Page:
Delphine Lévi Alvarès, Coordinator of the #breakfreefromplastic movement in Europe and of the Rethink Plastic alliance said “It is high time the industry stops bringing biodegradability claims to obtain exemptions and create loopholes in much needed restrictions, be it on single-use plastics or in this case on microplastics added to products. If it is even slightly serious about contributing to solving the plastic crisis, the industry should rather focus its efforts on redesigning and removing all intentionally added microplastics from Industry products”.



  1. Read the full letter sent to EU ENVI Committee members and REACH competent authorities
  2. Read the NGOs Position For An Impactful Restriction Of Microplastics
  3. ECHA Annex XV Restriction Report Proposal for a Restriction on Intentionally Added Microplastics


Press Contacts:

Matt Franklin

European Communications Officer, Break Free From Plastic

matt@breakfreefromplastic.org – +44 7923 37 38 31

Alice Bernard

Chemicals Lawyer, Client Earth

ABernard@clientearth.org – 0032 (0)2 808 8015

Opposition Letter to Save our Seas Legislation November 19

Opposition Letter to Save our Seas Legislation November 19

November 19, 2019

Re:  Opposition to Save our Seas 2.0, Senate bill 1982 

Dear Senators:

An editorial in the Newark Star Ledger got it exactly right with the headline:  “Our oceans are choking in plastic, and half measures are inadequate.” (October 29, 2019).  Millions of pounds of plastic pour into our treasured rivers, streams and the ocean every year.  We write in opposition to the Save Our Seas 2.0 legislation, which builds on the Save Our Seas law signed by President Trump last year.  This is a controversial bill that warrants some time on the Senate floor for careful consideration. We, the undersigned groups numbering over 100, urge you to oppose Unanimous Consent when Senate bill 1982 comes to the Senate floor.

While we appreciate Congressional attention to the growing problem of plastic pollution, this legislation does not provide an effective approach. Certain provisions may make the problem even worse.  We need Congress to pass legislation that reduces the generation of plastic, particularly single-use plastic packaging. Instead, this legislation has four major flaws.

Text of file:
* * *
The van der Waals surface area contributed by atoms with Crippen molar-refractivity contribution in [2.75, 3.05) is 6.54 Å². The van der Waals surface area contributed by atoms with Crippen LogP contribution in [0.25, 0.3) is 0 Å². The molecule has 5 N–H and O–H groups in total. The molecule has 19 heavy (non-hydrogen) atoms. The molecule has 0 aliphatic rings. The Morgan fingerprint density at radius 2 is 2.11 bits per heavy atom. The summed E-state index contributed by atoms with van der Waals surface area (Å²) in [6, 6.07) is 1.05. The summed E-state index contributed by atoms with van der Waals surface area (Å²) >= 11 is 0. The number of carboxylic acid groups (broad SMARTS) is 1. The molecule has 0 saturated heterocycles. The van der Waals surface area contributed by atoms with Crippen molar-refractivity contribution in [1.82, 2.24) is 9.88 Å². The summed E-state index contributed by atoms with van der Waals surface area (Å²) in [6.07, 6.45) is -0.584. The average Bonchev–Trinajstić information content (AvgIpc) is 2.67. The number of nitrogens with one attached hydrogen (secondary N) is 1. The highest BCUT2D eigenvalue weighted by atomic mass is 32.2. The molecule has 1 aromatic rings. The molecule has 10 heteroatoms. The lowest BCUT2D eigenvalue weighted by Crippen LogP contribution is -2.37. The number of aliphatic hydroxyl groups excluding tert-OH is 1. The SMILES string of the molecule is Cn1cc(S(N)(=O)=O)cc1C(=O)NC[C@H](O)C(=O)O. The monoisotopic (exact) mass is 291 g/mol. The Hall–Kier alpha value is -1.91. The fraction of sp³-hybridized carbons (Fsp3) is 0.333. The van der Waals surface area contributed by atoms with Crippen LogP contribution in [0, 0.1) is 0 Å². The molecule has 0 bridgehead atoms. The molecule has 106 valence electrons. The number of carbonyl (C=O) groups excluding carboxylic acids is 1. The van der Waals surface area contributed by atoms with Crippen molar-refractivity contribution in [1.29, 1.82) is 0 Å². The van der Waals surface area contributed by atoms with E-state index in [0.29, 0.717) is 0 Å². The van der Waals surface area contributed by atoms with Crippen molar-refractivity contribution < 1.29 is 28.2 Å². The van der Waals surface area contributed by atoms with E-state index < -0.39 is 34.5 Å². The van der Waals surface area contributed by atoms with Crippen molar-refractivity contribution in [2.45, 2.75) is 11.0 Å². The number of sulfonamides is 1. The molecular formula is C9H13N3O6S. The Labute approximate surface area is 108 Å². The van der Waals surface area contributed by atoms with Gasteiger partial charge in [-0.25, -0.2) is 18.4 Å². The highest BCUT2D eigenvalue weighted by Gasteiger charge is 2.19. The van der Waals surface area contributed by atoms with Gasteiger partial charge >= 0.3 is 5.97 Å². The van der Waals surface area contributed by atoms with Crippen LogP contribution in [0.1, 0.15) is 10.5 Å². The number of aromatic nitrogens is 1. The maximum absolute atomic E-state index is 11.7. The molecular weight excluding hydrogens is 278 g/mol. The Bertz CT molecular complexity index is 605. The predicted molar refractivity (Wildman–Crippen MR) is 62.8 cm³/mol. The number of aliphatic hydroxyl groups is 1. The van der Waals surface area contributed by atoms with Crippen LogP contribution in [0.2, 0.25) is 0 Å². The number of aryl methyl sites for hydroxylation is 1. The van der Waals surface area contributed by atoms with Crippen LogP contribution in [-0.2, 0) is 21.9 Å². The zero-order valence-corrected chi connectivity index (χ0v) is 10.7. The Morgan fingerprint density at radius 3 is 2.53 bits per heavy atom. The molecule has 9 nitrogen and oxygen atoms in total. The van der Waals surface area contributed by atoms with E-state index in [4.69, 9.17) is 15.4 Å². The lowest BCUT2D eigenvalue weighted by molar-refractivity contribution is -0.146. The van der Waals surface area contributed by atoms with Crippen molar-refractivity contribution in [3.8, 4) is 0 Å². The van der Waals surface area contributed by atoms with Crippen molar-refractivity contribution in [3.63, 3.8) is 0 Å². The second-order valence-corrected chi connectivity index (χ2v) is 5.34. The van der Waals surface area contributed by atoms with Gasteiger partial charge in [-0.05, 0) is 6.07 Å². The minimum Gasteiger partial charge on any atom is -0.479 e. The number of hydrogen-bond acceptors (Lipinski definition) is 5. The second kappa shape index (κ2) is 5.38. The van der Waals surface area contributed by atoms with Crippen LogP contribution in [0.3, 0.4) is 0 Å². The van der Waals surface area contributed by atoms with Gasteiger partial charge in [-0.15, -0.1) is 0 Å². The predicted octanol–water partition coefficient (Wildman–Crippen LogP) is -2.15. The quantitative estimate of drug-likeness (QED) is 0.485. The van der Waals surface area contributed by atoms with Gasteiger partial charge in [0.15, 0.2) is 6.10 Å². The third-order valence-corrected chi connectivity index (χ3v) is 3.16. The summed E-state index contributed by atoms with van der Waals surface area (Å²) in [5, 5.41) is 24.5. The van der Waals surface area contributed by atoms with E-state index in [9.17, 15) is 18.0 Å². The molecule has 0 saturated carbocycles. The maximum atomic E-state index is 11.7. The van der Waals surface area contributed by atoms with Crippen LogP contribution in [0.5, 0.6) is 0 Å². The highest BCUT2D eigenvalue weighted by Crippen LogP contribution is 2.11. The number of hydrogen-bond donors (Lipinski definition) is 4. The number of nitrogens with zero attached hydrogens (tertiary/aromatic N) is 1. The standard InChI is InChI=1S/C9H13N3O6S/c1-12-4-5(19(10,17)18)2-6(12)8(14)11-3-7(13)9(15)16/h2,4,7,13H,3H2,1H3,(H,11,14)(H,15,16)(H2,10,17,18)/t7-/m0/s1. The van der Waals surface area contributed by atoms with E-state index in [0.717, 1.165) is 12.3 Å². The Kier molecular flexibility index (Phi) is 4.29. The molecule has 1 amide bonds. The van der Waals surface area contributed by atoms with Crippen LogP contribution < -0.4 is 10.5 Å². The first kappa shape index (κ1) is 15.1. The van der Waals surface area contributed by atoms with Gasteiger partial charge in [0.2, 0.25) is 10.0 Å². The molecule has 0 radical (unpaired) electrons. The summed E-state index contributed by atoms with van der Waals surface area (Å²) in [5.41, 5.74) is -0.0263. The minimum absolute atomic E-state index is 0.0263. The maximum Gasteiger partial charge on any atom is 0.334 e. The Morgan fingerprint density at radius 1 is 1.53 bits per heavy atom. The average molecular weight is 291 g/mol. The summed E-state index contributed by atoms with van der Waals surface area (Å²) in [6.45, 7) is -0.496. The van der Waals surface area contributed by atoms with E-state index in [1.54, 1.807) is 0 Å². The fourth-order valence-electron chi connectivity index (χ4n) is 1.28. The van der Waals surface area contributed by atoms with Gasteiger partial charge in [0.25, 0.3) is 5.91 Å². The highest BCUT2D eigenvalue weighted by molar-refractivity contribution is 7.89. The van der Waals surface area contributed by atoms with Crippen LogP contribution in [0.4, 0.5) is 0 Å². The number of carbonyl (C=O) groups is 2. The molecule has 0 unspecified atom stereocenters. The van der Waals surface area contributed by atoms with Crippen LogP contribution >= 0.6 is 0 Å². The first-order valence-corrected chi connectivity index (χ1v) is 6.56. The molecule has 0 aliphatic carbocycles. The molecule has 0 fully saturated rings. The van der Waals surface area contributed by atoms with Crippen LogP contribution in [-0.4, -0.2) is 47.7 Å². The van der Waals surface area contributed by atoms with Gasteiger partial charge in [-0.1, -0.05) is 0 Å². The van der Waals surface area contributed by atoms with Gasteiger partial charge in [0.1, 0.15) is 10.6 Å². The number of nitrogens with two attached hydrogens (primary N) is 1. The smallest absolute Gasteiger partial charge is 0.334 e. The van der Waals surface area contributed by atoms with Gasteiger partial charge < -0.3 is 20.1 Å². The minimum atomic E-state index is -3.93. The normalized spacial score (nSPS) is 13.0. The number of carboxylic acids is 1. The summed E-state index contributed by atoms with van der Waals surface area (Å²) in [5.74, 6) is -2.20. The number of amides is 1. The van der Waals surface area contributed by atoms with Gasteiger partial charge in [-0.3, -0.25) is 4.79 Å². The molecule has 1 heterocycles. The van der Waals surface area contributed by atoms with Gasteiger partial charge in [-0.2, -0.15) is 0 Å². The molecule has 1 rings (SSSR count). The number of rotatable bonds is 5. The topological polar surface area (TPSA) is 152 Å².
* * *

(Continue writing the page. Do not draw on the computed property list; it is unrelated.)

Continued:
This bill will do little to reduce the staggering amount of plastic polluting our streets, streams, shores and seas, as it does not curb upstream production or provide for a transition to reusable and refillable packaging.

The U.S., alone, created 35.4 million tons of plastic waste in 2017, most of it from single-use plastic packaging and products. This plastic is used for minutes, yet if it is littered or landfilled, it lasts in the environment for centuries. An effective plastics bill must reduce the generation of single-use plastic items – especially those that are the most common forms of plastic pollution.  This bill does not do that. 

Instead, it focuses on collecting small amounts of litter after the fact and attempts to prop up an anemic recycling system. For the past 30 years, the plastics industry has lulled Americans into thinking that recycling is the solution to the plastic problem. It is not. While recycling is essential for many materials including cardboard, paper, glass and metals, the highest recycling rate ever achieved for all plastics was 9.5% nationwide in 2014. The plastic recycling rate in 2017 dropped to 8.4%, and that was before China banned the importation of American recyclables. This means that over 90% of American plastics are landfilled, burned or discarded, posing a threat to public health and the environment.